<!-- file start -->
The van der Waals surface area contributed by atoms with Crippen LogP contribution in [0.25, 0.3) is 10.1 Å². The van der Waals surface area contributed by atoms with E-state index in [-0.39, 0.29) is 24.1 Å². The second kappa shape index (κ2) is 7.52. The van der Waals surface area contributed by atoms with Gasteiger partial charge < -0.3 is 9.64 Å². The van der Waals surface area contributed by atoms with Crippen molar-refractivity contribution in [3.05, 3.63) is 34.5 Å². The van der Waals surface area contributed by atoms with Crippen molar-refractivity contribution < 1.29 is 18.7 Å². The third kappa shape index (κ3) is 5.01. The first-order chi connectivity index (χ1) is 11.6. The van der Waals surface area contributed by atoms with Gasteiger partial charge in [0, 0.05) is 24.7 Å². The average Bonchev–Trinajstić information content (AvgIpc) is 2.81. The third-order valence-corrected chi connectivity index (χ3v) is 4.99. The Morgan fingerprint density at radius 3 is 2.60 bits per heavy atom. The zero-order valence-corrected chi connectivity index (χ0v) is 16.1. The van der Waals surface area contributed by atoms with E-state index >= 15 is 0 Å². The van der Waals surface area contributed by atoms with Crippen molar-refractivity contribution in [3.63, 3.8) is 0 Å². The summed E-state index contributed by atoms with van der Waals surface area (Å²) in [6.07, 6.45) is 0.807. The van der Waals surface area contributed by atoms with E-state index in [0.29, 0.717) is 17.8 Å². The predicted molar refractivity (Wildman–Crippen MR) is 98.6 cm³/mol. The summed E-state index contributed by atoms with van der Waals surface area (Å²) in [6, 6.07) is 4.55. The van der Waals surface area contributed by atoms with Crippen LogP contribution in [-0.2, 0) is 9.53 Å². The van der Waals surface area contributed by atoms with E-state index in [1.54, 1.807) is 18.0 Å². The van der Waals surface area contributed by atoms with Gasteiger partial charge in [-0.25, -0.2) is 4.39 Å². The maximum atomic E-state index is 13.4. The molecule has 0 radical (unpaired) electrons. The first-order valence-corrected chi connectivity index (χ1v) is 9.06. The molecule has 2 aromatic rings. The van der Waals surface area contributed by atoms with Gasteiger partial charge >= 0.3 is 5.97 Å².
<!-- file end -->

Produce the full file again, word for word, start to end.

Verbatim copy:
The van der Waals surface area contributed by atoms with Crippen LogP contribution in [0.25, 0.3) is 10.1 Å². The van der Waals surface area contributed by atoms with E-state index in [-0.39, 0.29) is 24.1 Å². The second kappa shape index (κ2) is 7.52. The van der Waals surface area contributed by atoms with Gasteiger partial charge < -0.3 is 9.64 Å². The van der Waals surface area contributed by atoms with Crippen molar-refractivity contribution in [3.05, 3.63) is 34.5 Å². The van der Waals surface area contributed by atoms with Crippen molar-refractivity contribution < 1.29 is 18.7 Å². The third kappa shape index (κ3) is 5.01. The first-order chi connectivity index (χ1) is 11.6. The van der Waals surface area contributed by atoms with Gasteiger partial charge in [0, 0.05) is 24.7 Å². The average Bonchev–Trinajstić information content (AvgIpc) is 2.81. The third-order valence-corrected chi connectivity index (χ3v) is 4.99. The Morgan fingerprint density at radius 3 is 2.60 bits per heavy atom. The zero-order valence-corrected chi connectivity index (χ0v) is 16.1. The van der Waals surface area contributed by atoms with E-state index >= 15 is 0 Å². The van der Waals surface area contributed by atoms with Crippen molar-refractivity contribution in [3.63, 3.8) is 0 Å². The summed E-state index contributed by atoms with van der Waals surface area (Å²) in [6.07, 6.45) is 0.807. The van der Waals surface area contributed by atoms with E-state index in [0.29, 0.717) is 17.8 Å². The predicted molar refractivity (Wildman–Crippen MR) is 98.6 cm³/mol. The summed E-state index contributed by atoms with van der Waals surface area (Å²) in [6, 6.07) is 4.55. The van der Waals surface area contributed by atoms with Crippen LogP contribution in [-0.2, 0) is 9.53 Å². The van der Waals surface area contributed by atoms with E-state index in [1.54, 1.807) is 18.0 Å². The van der Waals surface area contributed by atoms with Gasteiger partial charge in [-0.25, -0.2) is 4.39 Å². The maximum atomic E-state index is 13.4. The molecule has 0 radical (unpaired) electrons. The first-order valence-corrected chi connectivity index (χ1v) is 9.06. The molecule has 2 aromatic rings. The van der Waals surface area contributed by atoms with Gasteiger partial charge >= 0.3 is 5.97 Å².